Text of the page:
The main catalyst for a diverticulitis flare up is poor dietary choices and not enough fiber. In order to begin your healing journey, you must clean that gut out and let it heal itself. Consuming bone broths may help aid in this healing as they contain vital nutrients and minerals and is easy to digest to boot.
Add healthy vegetables and egg to turn your healthy bone broth into a delicious soup. Ginger and ginger tea is another healing food for your gut. Once you’ve begun the healing process, you can start bringing easy-to-digest foods into your diet, like pureed veggies and fruits.
Drinking these delicious fruit and veggie smoothies will provide you with nutrients while your gut is still healing. Once your gut has been acclimated to the bone broth and smoothies mentioned above, you could slowly start adding fiber-rich foods into your diet.
Be warned, adding too much fiber too soon can result in gastrointestinal discomfort. These fiber rich foods may include raw vegetables, fruits, unrefined grains, fermented grains, sprouted lentils, and black rice. Once you’ve successfully added these foods to your diet, you can add more substantial fiber-rich foods as potatoes, root vegetables, cereals, oats, and lentils.
Aloe is one of the most natural effective remedies for diverticulitis. It encourages the growth of intestinal flora while stimulating healthy bowel movements, removing excess waste.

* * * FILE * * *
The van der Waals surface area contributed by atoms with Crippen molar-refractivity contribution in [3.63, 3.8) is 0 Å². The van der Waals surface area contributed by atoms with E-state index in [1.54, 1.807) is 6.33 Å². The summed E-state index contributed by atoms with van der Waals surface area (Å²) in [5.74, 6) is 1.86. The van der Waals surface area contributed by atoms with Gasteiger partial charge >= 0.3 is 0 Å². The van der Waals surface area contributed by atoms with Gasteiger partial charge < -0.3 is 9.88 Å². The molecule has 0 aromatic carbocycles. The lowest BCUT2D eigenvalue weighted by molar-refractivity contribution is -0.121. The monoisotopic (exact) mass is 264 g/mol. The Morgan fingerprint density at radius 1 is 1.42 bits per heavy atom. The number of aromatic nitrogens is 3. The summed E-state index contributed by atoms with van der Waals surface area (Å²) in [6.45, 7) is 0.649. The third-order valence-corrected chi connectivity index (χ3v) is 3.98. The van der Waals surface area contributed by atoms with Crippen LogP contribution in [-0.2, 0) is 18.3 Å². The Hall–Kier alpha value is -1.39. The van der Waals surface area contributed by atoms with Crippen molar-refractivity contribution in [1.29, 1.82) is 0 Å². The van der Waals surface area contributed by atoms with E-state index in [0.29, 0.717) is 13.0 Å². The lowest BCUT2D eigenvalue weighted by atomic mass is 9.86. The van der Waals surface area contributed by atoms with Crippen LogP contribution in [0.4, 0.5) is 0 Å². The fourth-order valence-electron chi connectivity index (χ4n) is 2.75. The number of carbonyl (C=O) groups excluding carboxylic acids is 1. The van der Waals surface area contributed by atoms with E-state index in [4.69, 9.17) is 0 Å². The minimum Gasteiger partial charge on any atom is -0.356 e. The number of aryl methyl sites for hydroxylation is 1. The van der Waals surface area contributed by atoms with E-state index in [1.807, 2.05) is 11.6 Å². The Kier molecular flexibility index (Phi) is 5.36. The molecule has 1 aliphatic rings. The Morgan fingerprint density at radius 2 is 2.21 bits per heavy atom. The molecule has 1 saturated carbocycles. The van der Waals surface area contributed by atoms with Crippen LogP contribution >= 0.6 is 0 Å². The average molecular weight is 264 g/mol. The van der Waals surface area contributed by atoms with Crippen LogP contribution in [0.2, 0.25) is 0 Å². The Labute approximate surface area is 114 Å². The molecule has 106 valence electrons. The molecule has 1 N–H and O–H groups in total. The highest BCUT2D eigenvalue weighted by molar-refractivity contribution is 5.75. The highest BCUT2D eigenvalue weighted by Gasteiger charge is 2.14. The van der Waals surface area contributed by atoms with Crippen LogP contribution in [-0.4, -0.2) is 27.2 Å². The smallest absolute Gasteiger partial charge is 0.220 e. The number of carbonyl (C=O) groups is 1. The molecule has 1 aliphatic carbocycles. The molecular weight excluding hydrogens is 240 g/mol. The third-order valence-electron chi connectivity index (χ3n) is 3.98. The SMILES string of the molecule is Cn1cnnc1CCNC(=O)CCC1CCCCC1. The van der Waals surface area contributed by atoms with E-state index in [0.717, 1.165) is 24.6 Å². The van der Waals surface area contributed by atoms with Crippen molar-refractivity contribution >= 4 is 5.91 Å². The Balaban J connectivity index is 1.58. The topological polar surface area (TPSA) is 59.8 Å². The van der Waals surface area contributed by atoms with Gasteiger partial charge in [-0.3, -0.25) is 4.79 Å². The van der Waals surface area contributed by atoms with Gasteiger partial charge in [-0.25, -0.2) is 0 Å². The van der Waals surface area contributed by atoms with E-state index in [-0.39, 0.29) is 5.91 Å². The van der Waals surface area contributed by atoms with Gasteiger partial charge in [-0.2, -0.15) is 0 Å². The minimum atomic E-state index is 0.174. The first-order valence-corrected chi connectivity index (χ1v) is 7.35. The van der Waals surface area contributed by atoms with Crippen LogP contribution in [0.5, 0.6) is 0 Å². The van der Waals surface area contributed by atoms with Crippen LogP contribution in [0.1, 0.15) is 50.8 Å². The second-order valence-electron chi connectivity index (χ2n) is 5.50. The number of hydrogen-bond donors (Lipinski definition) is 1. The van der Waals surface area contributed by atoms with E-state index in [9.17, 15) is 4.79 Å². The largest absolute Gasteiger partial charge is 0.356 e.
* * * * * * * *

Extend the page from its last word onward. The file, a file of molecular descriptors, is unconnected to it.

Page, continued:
By drinking a half-cup of aloe vera tea, you can reduce painful inflammation while boosting your immune system. In terms of treating diverticulitis, drink a ½ cup of aloe vera tea three times a day, everyday, for a month.
Those suffering from painful inflammation as a result of their diverticulitis will find relief in licorice root. This natural remedy reduces inflammation, painful spasms, while aiding in more comfortable bowel movements by adding bulk and softness.
To use this remedy, add a ½ teaspoon of licorice root powder to one of cup water. Heat the water until it boils and then strain the powder from the water. Drink the water a ½ hour before each meal, two to three times a day.
Those suffering from hypokalemia, high blood pressure, heart problems, or kidney disease should consult their physician before taking licorice root.
Marshmallow is great if you want to reduce painful inflammation and encourage healthy bowel movements. To take marshmallow root, add five grams of dried marshmallow root to a cup of hot water and let sit for five minutes.
Slippery elm is an effective treatment for diverticulitis because it heals irritated tissue while reducing pain and inflammation. To experience the healing effects of slippery elm, follow the directions below to make a soothing tea. In a cup of boiling water, add a teaspoon of slippery elm powder, a teaspoon of sugar, and a dash of cinnamon powder. Drink a cup or two of this tea everyday.
Maintaining a colony of healthy gut flora in your intestines is not only vital to your intestinal health, but your overall health in general. This good bacterium keeps digestion moving along.
Probiotics can also improve the overall health of your intestines and boost your immune system. To ensure you are getting probiotics in your diet, you can take it in supplement form or add probiotic-rich foods to your diet, such as yogurt, kefir, and kimchi.
Flaxseeds are a natural source of fiber that encourages regular and healthy bowel movements. Regular consumption of flaxseeds softens the stool, adds bulk to the bowel movement, while ensuring its easy passage throughout the intestines.
Rich in omega-3 fatty acids, flaxseeds also help reduce inflammation in the intestinal tract. To get the healing benefits of flaxseeds, add a tablespoon of ground flaxseeds to a glass of water and drink for breakfast and before going to bed. You can also add flaxseeds to your foods, such as your cereal or yogurt.